The Dark Zone is basically nightmare fuel. It’s an area of New York that is completely unclaimed. It’s full of dangerous enemies but it’s also filled with high level loot. Your risk-reward analysis must always pass through the filter of “how badly screwed am I going to get if I try to get this gear?” Becoming part of a group is one way to ensure survival – those travelling in packs are less likely to attack the attention of any solo cowboys looking to dunk on stragglers or newcomers – but grouping with anyone but your most trusted friends presents dangers of its own. In the Dark Zone, friendly fire is well and truly off. If you pick up some incredible gear and one of your squaddies wants it, they can and will murder you then and there to get it. This is why I say you need to only group with friends who appreciate the delicate co-op balance of gear distribution. Taking that one troll mate could mean the difference between all of you getting amazing drops and a sudden-backstab TPK for the lols.
Visually, The Division (at least in this unfinished beta version) is kind of what we were all expecting. It sits somewhere between Watch Dogs’ serviceable visuals and the exceedingly pretty looks Assassin’s Creed Syndicate. Character models are nice and expressive, clothing looks good and it’s nice to see upgrades and changes physically appear on the models.
Certainly, The Division benefits from the Assassin’s Creed team’s experience in building flawless digital replicas of real-world cities because New York itself is rather perfectly scaled. It was when I was running around the PvE map to get a sense of distance that I found The Division felt most like an MMO. It takes a while to get around and sometimes there’s nothing to really do while you’re on the way. It felt like there weren’t quite enough enemies in the PvE part of town just yet but being in a squad and being able to chat amongst yourselves on the way would go a long way to alleviating this (again, just like an MMO).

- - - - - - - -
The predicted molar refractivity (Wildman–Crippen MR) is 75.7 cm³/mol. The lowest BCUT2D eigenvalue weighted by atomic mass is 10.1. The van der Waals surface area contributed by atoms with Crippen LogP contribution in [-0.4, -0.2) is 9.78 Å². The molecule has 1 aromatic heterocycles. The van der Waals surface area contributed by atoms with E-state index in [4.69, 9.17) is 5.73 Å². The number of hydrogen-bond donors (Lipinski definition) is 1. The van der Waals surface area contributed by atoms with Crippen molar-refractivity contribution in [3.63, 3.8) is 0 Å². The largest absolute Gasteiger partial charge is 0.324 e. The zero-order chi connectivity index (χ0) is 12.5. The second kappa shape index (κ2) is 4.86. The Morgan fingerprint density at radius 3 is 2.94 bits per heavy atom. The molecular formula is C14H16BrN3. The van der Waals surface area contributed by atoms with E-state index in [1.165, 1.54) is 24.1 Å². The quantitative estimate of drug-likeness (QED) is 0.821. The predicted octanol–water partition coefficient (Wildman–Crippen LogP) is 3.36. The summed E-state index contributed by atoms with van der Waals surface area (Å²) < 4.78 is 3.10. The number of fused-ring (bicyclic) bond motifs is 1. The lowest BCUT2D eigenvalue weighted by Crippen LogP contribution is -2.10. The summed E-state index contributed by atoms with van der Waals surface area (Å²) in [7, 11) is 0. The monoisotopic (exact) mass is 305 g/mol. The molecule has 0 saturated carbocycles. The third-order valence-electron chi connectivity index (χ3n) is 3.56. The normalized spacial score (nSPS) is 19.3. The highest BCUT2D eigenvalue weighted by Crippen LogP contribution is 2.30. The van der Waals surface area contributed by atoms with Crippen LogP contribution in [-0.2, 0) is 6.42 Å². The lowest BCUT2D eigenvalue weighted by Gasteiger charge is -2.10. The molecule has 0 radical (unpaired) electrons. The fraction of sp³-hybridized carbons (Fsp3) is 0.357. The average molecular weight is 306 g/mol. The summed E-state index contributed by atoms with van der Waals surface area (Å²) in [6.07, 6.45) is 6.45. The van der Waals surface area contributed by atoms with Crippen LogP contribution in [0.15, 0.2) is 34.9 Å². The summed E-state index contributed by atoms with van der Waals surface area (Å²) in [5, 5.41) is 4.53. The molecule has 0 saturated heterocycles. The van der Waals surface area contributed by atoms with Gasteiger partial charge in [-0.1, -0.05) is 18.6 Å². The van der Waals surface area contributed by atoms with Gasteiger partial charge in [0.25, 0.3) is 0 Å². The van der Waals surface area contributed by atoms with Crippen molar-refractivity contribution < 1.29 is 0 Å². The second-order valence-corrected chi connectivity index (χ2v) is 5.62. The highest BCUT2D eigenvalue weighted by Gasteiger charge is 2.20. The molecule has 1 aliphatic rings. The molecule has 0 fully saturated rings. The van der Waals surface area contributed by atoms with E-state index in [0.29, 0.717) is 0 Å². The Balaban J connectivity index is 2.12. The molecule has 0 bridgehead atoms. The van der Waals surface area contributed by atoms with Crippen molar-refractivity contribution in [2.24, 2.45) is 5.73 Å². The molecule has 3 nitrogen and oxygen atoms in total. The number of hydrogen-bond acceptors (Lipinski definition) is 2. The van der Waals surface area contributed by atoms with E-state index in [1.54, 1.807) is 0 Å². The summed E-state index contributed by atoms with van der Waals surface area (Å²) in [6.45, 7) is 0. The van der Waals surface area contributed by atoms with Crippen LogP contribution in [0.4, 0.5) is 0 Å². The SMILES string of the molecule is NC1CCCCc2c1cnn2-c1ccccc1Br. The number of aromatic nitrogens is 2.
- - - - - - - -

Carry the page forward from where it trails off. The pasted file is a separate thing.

I want to highlight the weather effects as well. It’s winter in New York at the time of the beta so snow is everywhere and the streets are being blasted by freezing winds, rain and sleet. The changing weather had a pronounced effect on the way I had to play the game and it’s been awhile since I’ve seen weather in a game that actually carried weight like this. I’d be in the middle of a firefight with a squad of good further down the street and suddenly a white cloud of fog would begin barrelling up behind them. Before any of us could change positions, it would envelop us and visibility would drop from clear to next-to-nothing and the war would go from being a battle of distance to a battle of stealth and ambush.
I had a great time with this beta and based on this, I can see myself spending quite a bit of time with The Division on release. If Ubisoft can find a way to maintain their player base post-launch and not erode it quickly with too much DLC splintering, The Division could have a long and successful life as a viable alternative to Bungie’s seemingly unstoppable MMO shooter.